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Mercers 1

Today, I listened to a design story from a colleague about a lady who was concerned with finding the right fabrics for her antique American furniture seating in a beautiful historic home in Charleston, South Carolina. She was not satisfied with any of the local designer’s ability to select the correct document fabrics for her chairs and sofas because she was shown many fabrics which had origins in France. I must say that I never encountered this person while living in Charleston or I would have taken great pleasure educating her. With Historic Charleston Foundation right under her nose, she reached out to Colonial Williamsburg and their specialists who introduced her to a fabric line called Waverly. Now, this is a nice line of less expensive open stock fabrics that sells to the public and suits most all budgets. A budget was not the issue in this case but “period” authenticity of the fabric for this most formal collection of seating. This collector seemed to have the idea that American furniture was born with all American made fabrics in the 18th and early 19th century and she was entirely Franco phobic. What on earth would Thomas Jefferson, Benjamin Franklin and John Adams have to say to this poor lady?


Mercers 2

This brings me back to the discussion of my previous article about the “mercer’s” role with the distribution of luxury goods in France. In the first half of the 18th century both the Lyonnais and the Parisians were involved in the designs and distribution of silks. The newest and most expensive were sold to the court. Adaptations of older designs were made for other groups in Paris, the provinces, foreign cities, and the colonies. The “Mercers” set the price to the appropriate market and as long as they judged their market correctly and made good “deals” with their suppliers they were successful selling both the old and new designs. The mercers sold to a range of clients which included men and women, for various uses which also meant selling to commercial clients such as the tapissiers (upholsterers), tailleurs (tailors) and the Marchand (es) de modes (milliners). Choice of fabrics was seen in terms of the pattern, quality and of course the price. The value of a fabric was always subject to devaluation after the first season it came onto the market. The inventories in trouble or “anciennes marchandises” were rarely written off but loaded onto ships to be sold in both North and South America for half their Paris market price.


Mercers 3

In modern terms I may say to the Charlestonian lady that the French in Lyon were wonderful fabric designers who turned these designs into beautiful fabrics for a large clientele which included the depreciated fabrics sold to the Americans. The statement is only part true because there was a big problem with design theft. Once the sample books were sent to Paris, the provinces and abroad then placed in the hands of a “commissionaire” and potential clients, the design was subject to be stolen, copied and produced by others from places such as Germany, London, Holland, Flanders and even the Parisians. Legislation was eventually put in place to protect the designs. The point is that the Charlestonian’s furniture could have been “born” with a French fabric or a French style copy made in another country.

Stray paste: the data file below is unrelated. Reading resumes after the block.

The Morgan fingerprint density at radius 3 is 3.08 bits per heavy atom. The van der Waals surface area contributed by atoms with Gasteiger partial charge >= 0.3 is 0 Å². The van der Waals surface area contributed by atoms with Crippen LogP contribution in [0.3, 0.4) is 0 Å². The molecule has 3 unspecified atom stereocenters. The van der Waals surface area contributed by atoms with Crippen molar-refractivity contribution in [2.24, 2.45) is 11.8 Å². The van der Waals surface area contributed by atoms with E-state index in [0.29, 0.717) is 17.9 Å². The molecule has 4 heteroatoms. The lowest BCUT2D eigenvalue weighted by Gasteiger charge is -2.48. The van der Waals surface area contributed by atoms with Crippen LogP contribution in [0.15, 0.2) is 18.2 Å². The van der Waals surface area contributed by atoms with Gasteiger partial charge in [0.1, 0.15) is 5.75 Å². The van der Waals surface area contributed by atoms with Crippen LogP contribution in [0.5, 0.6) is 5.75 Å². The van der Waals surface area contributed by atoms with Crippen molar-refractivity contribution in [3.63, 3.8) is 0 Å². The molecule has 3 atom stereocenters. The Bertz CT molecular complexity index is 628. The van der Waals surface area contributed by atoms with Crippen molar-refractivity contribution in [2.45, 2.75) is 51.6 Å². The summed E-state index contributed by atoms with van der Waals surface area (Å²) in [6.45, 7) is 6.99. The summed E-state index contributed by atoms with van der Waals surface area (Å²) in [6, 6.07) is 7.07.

Mercers 4

The mercer’s role was to communicate the Parisian demand and the pulse of the market. They were not acting as designers but constantly pushing for novelty which was the most important ingredient for a successful design to the Parisians. The mercers provided information about what was fashionable to the supplier and the client who in turn provided them with huge profits. The mercers were dealing in premium goods with the Parisians and were also finding markets to distribute the goods the Parisians would not accept which included the Americas.


It is unfortunate that the Charlestonian lady did not have the little bit of information presented here or had an understanding of how we are all affected by the arts, designs and cultures of other countries. We are all joined together by common threads bound by history and the excursion of life is but a pathway where those of us with open eyes absorb small specks of these cultures and their influence each and every day.




About the Author

Mary Helen McCoy

Mary Helen McCoy

Mary Helen McCoy is a woman with a mission – that is, to deliver to her clients the ultimate in period furniture and decorative arts. Her firm is considered one of the nation’s premier sou...